Yet, a word of caution is needed here. As discussed in review of the literature, topic selection has been treated as one of the most controversial issues originally arising from the fires of the process/product orientation debate. One of the implications of taking a process approach toward teaching writing was the idea of providing the students with their self-selected topics. However, as Lee (1987) has already warned, “the natural process approach did not prove to be as effective as those methods which emphasized teacher directed activities” (p. 181).
Thus, taking into account both the positive effects of students’ self-selected topics on their writing performances as reported in this study and the warning of Lee quoted above, EFL writing instructors should realize the idea that in some cases, a healthy dose of teacher-assigned topics would be needed. In other words, teachers should try to establish a balance between assigning their topics and providing the students with the opportunity to self-select the topics. One advocated realization of establishing such a balance is helping less-knowledgeable or less-self-regulated students to make choices in their writings (Schraw et al., 2001).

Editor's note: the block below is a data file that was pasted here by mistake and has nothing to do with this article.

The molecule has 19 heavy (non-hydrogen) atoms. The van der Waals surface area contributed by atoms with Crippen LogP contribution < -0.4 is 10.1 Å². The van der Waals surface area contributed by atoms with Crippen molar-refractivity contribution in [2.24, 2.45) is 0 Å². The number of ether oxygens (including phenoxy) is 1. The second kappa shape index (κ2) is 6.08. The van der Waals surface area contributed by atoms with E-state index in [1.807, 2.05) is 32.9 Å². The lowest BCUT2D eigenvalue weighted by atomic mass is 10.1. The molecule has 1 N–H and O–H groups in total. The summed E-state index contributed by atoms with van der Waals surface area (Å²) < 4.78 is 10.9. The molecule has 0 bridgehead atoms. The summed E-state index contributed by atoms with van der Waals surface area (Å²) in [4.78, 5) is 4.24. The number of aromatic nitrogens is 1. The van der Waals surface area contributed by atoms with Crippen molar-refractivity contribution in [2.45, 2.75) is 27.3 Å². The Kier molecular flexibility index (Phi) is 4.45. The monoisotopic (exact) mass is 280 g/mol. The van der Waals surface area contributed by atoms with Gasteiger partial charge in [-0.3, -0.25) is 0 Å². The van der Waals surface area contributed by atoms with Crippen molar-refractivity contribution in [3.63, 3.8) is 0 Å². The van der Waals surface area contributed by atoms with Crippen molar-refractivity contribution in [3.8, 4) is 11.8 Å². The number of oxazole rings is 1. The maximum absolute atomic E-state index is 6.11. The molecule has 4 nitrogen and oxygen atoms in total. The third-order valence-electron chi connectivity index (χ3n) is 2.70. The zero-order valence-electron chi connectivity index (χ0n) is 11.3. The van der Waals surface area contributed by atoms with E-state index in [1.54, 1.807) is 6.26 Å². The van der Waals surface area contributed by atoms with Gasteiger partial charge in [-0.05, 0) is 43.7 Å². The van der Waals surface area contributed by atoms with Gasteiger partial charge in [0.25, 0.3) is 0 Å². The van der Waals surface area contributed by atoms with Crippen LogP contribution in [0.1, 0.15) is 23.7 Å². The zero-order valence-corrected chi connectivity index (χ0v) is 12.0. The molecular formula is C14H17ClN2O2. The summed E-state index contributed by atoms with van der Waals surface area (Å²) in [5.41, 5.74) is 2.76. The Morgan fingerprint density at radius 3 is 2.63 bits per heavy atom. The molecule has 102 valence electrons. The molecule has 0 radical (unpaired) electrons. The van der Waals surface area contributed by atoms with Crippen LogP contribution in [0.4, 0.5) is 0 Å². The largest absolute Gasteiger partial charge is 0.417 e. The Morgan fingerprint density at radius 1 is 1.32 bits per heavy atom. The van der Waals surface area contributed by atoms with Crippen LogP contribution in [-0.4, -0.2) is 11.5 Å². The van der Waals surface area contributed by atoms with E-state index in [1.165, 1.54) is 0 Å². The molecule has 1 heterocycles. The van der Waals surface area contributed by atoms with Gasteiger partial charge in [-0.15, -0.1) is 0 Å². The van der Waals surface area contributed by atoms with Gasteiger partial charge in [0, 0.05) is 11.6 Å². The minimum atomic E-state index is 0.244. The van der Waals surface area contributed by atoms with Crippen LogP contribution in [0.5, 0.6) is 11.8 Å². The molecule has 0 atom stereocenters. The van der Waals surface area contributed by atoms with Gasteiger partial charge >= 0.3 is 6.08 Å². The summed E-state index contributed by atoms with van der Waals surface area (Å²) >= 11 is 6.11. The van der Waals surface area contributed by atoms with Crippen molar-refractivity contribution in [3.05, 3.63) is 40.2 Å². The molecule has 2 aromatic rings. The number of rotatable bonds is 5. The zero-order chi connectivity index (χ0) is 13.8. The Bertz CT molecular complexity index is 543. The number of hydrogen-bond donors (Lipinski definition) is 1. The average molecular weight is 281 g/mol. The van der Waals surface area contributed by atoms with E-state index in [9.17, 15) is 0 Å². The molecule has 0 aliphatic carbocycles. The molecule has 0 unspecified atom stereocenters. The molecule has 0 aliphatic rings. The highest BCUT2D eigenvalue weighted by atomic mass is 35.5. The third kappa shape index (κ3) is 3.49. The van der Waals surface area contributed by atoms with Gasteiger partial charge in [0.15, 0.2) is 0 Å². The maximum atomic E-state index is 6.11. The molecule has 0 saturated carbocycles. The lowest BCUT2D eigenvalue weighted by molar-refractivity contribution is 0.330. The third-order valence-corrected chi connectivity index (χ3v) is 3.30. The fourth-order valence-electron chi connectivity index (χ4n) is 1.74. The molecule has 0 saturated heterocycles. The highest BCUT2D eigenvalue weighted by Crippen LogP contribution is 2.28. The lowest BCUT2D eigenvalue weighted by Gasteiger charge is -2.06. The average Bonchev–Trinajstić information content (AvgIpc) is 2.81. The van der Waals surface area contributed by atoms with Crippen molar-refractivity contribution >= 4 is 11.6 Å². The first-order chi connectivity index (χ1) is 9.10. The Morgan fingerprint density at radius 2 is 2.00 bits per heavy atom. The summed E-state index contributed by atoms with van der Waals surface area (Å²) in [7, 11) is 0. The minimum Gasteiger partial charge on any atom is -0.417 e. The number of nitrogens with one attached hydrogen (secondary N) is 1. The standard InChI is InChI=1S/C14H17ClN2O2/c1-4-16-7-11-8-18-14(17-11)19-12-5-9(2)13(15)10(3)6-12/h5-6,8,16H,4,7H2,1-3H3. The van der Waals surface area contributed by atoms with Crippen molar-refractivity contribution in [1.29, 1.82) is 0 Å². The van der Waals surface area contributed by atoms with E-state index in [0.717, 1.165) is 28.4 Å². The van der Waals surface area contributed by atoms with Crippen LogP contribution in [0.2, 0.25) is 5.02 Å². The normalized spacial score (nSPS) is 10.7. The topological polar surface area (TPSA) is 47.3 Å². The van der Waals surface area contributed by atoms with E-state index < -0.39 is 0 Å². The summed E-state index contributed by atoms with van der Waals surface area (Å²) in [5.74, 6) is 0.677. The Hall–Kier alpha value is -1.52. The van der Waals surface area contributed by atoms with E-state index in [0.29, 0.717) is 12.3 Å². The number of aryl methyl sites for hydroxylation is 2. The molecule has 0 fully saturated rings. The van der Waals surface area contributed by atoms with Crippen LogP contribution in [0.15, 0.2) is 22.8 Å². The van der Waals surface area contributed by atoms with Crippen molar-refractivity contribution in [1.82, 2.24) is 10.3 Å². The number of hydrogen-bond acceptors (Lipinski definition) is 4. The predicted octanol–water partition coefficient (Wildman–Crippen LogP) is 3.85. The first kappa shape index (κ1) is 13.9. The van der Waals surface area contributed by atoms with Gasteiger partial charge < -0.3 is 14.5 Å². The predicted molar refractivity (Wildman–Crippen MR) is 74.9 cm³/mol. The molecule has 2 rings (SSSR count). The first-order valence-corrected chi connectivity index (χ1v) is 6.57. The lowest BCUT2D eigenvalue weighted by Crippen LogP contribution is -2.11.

In an effort to address the question of how one can achieve such a balance, Lee presented the chart shown in Figure 1.
The horizontal line depicts students’ grade level and the vertical line represents the approximate percentage of time devoted to write on self-selected topics. Based on this chart, students are suggested to begin their writing by using their self-selected topics gradually heading toward writing on teacher-assigned topics.